According to the GUS data released today, nominal wage growth in the sector of businesses having more than 9 employees slowed to 13.5% YoY in May from 14.1% YoY in April, running below our forecast (14.4%) and market consensus (14.6%). In real terms, wages in businesses, adjusted for price changes, fell by 0.3% YoY in May compared to an increase of 1.6% in April. This is the first YoY drop in real wages (meaning that price rises outpaced nominal wage growth) since the first wave of the COVID-19 pandemic (May 2020).

It is worth noting that May saw drops in wages in a very wide range of industries. Slower YoY growth in nominal wages between April and May was seen in 11 out of 15 industries listed in GUS’s press release. Those industries account for 87% of all jobs in the business sector. The YoY drop in wages is connected with a MoM drop in pay. The MoM drop in pay seen in May is a usual seasonal fluctuation. The May drop was, however, one of the biggest on record based on available time series data. It is hard to say unequivocally whether the drop was caused by relatively high MoM growth in wages in April (i.e. high base effect) or whether it is the start of a downward trend in wage growth.

Growth in employment below expectations

Employment growth in the business sector slowed to 2.4% YoY in May from 2.8% in April, running below consensus and our forecast (2.6%). Employment dropped by 5.0k MoM. According to the press release from GUS, the decline in average employment in May 2022 was accounted for, among other things, by redundancies, non-renewal of fixed-term contracts on their expiry, and higher absence rates due to statutory sick pay. We believe that the trend of slowdown in employment growth will become stronger in the coming months due to lower demand for labour related to our expectation of a slowdown in economic growth.

The slowdown in employment growth and the YoY real wage drop in the business sector contributed to real wage fund growth in the business sector (the product of employment and average wage adjusted for price changes) dropping to 2.1% YoY from 4.4% in April. Today’s figures represent downward risk to our forecast of consumption picking up in Q2 (to 10.0% YoY from 6.6% in Q1). It will be possible to assess this risk more accurately after we get to know retail sales figures for May to be released tomorrow.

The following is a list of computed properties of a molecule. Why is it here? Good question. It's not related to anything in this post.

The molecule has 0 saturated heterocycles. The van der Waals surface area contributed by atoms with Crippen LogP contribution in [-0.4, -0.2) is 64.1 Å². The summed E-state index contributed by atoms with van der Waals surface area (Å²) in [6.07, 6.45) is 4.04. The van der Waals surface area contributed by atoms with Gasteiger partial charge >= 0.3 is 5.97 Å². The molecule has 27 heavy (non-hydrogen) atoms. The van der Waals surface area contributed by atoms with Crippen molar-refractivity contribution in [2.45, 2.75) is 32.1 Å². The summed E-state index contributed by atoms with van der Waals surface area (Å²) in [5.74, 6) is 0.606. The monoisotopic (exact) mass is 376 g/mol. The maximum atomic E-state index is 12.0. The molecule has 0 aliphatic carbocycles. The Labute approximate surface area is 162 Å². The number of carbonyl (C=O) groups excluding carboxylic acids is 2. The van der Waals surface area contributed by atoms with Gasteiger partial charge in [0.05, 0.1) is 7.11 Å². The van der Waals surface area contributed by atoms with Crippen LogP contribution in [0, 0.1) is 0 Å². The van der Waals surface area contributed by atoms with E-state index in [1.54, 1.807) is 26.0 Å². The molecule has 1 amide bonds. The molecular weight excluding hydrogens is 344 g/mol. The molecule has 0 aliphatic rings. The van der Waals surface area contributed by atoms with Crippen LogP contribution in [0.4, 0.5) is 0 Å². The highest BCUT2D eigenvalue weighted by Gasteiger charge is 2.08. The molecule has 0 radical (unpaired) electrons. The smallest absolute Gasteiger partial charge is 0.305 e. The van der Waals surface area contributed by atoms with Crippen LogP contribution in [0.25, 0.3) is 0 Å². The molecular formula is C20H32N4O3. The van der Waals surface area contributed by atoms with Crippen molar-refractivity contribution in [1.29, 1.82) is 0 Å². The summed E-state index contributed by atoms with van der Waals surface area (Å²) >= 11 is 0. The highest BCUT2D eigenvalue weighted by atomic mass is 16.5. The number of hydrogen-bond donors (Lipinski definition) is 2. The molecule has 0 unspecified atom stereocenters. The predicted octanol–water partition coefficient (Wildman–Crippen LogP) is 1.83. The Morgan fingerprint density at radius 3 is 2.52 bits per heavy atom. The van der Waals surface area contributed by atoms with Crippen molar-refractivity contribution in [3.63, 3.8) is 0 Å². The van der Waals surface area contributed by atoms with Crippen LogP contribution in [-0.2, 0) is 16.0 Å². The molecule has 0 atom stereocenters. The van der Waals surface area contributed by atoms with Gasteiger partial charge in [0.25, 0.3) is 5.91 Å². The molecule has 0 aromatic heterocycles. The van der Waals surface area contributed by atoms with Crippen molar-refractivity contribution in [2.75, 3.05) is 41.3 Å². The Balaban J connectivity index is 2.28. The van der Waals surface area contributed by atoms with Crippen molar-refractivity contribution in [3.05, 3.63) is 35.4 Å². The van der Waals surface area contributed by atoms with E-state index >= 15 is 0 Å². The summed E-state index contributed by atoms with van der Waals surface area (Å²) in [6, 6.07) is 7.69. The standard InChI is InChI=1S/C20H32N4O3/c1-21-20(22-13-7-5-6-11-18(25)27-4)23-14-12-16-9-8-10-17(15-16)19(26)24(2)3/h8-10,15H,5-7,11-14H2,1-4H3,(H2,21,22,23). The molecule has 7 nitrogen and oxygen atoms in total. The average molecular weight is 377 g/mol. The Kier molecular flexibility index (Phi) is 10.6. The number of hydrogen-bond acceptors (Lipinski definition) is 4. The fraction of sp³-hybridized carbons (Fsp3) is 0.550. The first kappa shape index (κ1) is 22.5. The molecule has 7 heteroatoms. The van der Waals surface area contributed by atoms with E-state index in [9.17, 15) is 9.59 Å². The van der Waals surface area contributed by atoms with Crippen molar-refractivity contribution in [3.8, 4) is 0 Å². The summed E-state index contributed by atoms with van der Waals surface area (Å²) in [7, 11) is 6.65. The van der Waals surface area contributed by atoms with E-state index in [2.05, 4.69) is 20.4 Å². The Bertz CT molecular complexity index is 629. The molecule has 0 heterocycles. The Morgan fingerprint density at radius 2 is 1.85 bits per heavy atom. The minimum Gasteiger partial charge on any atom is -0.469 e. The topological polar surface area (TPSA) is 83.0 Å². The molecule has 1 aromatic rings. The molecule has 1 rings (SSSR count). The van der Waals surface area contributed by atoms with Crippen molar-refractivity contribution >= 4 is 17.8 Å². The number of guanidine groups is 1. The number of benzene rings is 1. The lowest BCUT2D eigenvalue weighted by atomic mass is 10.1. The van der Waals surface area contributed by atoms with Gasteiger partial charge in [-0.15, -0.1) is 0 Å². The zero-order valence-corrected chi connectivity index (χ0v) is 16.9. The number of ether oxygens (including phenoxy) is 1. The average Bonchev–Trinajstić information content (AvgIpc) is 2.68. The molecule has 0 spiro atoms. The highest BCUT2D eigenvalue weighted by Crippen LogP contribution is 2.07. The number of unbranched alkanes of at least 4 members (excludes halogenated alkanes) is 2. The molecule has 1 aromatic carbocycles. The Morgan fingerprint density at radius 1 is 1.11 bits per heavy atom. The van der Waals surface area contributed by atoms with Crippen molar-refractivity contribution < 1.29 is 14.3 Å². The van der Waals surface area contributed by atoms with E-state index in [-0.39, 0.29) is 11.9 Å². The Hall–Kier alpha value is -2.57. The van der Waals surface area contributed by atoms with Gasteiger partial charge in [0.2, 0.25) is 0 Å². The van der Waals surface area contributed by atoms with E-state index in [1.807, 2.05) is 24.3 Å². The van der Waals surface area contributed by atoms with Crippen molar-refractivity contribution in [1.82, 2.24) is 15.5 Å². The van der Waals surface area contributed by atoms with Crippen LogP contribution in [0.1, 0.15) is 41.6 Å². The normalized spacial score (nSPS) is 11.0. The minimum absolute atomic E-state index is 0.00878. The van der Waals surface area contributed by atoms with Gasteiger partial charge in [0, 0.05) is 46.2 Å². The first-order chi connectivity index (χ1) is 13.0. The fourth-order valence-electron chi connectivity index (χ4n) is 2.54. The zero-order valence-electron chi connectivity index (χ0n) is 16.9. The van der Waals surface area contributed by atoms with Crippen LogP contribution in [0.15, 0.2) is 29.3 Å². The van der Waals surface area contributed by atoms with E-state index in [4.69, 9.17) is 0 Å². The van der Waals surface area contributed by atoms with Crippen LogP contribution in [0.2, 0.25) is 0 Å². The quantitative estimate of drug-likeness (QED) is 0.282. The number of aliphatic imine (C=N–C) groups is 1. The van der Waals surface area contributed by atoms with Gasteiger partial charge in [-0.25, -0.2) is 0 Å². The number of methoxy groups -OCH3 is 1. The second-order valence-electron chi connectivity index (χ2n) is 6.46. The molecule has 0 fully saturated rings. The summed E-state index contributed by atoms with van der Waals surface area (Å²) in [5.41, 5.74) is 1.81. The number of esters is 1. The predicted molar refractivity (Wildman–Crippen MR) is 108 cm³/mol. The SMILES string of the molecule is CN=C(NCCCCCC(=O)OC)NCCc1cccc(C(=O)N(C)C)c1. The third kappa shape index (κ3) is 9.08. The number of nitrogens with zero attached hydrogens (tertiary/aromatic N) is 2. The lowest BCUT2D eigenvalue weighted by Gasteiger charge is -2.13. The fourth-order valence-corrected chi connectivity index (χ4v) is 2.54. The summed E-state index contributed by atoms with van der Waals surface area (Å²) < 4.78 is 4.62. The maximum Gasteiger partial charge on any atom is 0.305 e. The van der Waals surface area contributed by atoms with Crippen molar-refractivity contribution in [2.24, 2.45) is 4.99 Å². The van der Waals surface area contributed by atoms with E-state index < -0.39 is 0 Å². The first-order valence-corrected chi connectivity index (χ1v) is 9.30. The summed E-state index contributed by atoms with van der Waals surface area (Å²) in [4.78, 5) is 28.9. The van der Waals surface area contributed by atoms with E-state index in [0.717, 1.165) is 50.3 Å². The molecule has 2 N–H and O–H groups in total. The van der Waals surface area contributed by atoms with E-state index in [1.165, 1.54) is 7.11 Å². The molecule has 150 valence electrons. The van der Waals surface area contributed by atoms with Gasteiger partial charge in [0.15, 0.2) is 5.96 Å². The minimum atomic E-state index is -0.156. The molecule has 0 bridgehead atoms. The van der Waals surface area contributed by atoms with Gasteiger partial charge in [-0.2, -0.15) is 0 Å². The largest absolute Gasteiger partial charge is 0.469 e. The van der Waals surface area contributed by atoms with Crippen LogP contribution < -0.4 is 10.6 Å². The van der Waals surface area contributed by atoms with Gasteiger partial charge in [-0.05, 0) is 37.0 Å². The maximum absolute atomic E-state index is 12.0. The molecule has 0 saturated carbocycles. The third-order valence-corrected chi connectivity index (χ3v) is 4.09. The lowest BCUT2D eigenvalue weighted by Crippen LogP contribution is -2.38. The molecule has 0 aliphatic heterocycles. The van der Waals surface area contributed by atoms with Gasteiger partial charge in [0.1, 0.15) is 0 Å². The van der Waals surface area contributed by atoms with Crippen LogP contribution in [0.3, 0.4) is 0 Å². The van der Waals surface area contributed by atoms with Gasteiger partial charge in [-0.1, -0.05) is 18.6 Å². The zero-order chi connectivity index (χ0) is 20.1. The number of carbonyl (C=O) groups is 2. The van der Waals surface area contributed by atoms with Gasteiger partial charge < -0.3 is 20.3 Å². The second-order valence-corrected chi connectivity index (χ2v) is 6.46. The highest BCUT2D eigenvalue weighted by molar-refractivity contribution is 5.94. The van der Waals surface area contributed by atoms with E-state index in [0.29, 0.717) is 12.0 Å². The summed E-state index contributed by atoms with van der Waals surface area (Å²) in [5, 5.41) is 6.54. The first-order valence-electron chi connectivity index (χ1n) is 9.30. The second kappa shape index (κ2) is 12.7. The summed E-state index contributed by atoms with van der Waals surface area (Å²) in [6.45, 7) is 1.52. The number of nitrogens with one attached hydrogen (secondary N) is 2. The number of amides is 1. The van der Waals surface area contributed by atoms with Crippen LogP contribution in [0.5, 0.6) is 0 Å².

Another decline of seasonally adjusted industrial production

In accordance with the GUS data, the volume of industrial production sold in enterprises employing more than 9 people increased by 15.0% YoY in May compared to 12.4% in April (downward revision from 13.0%), running below our forecast (18.0%) and close to the market consensus (15,3%). The decline in growth is all the more surprising as it occurred despite the statistical effect of a favourable difference in the number of working days (in April the number of working days was one day lower than in 2021, while in May it was two days higher than a year ago). Seasonally-adjusted industrial production shrank by 1.7% MoM in May (the second consecutive monthly decline in production).

The main factor contributing to the slowdown in total production growth between April and May (by 1.2 pp) was a decline in the “Electricity, gas and water production and supply” category from 28.2% YoY in April to 12.1% in May. In our opinion, strong fluctuations in growth in this category may be related to difficulties encountered by the GUS in estimating the deflator (i.e. the change in prices) in the conditions of the currently observed rapid growth in energy prices.

In May, production accelerated in categories where sales are mostly export-oriented (13.5% YoY in May vs. 5.3% in April). Such a trend would be consistent with May's business survey results (PMI), which signalled that the decline in orders from abroad slowed down slightly (see MACROpulse of 1/6/2022). However, we expect exports in Poland to slow down in the coming quarters as the economic growth in the Eurozone weakens in line with our expectations. In May, we also saw an acceleration of production growth in construction-related industries (20.2% YoY vs. 16.9% in April), but this could be caused mainly by favourable calendar effects.

GDP growth slowing down in Q2

Today's industrial production data is yet another sign of the strong slowdown we’ve been expecting in Poland's GDP growth in Q2 (to 4.7% YoY from 8.5% in Q1). A more accurate assessment of the trend in the economic activity in Q2 will be possible after tomorrow's release of retail sales and construction- assembly production data for May.

A MoM decline in seasonally adjusted industrial production in April and May signals a risk that production as well as industrial value added will be lower in Q2 than in Q1. In our opinion, the probability of a so called technical recession (a decline in seasonally adjusted GDP for at least two quarters in a row) in Q2 remains low, as economic growth is supported by continued strong consumer demand boosting value added in services.

In our opinion, today’s data is slightly negative for the PLN and yields on Polish bonds.

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